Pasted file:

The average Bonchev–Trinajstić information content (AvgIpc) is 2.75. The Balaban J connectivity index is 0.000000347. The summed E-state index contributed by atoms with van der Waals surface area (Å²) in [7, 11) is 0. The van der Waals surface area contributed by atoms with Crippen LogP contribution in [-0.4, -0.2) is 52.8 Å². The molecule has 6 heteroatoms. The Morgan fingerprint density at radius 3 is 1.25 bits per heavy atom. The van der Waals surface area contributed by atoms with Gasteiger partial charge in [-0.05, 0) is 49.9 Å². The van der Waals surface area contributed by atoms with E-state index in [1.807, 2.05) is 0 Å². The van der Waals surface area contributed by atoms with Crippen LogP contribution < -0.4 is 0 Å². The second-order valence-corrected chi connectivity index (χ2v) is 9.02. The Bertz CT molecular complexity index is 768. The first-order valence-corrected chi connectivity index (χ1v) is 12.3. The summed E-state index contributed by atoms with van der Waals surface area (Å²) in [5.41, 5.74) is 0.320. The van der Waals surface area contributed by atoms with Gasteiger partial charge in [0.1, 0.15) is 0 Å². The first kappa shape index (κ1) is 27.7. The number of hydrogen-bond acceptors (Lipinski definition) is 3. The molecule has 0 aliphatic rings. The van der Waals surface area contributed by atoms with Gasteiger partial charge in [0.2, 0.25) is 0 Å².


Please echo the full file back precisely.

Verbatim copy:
The average Bonchev–Trinajstić information content (AvgIpc) is 2.75. The Balaban J connectivity index is 0.000000347. The summed E-state index contributed by atoms with van der Waals surface area (Å²) in [7, 11) is 0. The van der Waals surface area contributed by atoms with Crippen LogP contribution in [-0.4, -0.2) is 52.8 Å². The molecule has 6 heteroatoms. The Morgan fingerprint density at radius 3 is 1.25 bits per heavy atom. The van der Waals surface area contributed by atoms with Gasteiger partial charge in [-0.05, 0) is 49.9 Å². The van der Waals surface area contributed by atoms with E-state index in [1.807, 2.05) is 0 Å². The van der Waals surface area contributed by atoms with Crippen LogP contribution < -0.4 is 0 Å². The second-order valence-corrected chi connectivity index (χ2v) is 9.02. The Bertz CT molecular complexity index is 768. The first-order valence-corrected chi connectivity index (χ1v) is 12.3. The summed E-state index contributed by atoms with van der Waals surface area (Å²) in [5.41, 5.74) is 0.320. The van der Waals surface area contributed by atoms with Gasteiger partial charge in [0.1, 0.15) is 0 Å². The first kappa shape index (κ1) is 27.7. The number of hydrogen-bond acceptors (Lipinski definition) is 3. The molecule has 0 aliphatic rings. The van der Waals surface area contributed by atoms with Gasteiger partial charge in [0.2, 0.25) is 0 Å².